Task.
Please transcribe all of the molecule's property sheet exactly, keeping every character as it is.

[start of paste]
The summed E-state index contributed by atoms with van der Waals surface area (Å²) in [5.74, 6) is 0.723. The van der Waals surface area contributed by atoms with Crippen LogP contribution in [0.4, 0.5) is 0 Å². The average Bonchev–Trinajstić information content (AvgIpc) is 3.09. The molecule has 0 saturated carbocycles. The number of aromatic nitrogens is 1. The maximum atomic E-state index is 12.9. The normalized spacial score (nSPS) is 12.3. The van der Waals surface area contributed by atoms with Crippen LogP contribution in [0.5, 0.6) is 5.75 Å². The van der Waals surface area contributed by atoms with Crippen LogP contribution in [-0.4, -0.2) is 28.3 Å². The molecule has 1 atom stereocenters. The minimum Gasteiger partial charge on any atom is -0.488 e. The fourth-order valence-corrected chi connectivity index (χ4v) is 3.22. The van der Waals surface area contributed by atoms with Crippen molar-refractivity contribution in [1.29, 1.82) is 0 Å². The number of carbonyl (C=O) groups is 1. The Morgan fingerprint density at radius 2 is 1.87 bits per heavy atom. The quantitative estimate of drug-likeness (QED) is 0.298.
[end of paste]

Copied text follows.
The summed E-state index contributed by atoms with van der Waals surface area (Å²) in [5.74, 6) is 0.723. The van der Waals surface area contributed by atoms with Crippen LogP contribution in [0.4, 0.5) is 0 Å². The average Bonchev–Trinajstić information content (AvgIpc) is 3.09. The molecule has 0 saturated carbocycles. The number of aromatic nitrogens is 1. The maximum atomic E-state index is 12.9. The normalized spacial score (nSPS) is 12.3. The van der Waals surface area contributed by atoms with Crippen LogP contribution in [0.5, 0.6) is 5.75 Å². The van der Waals surface area contributed by atoms with Crippen LogP contribution in [-0.4, -0.2) is 28.3 Å². The molecule has 1 atom stereocenters. The minimum Gasteiger partial charge on any atom is -0.488 e. The fourth-order valence-corrected chi connectivity index (χ4v) is 3.22. The van der Waals surface area contributed by atoms with Crippen molar-refractivity contribution in [1.29, 1.82) is 0 Å². The number of carbonyl (C=O) groups is 1. The Morgan fingerprint density at radius 2 is 1.87 bits per heavy atom. The quantitative estimate of drug-likeness (QED) is 0.298.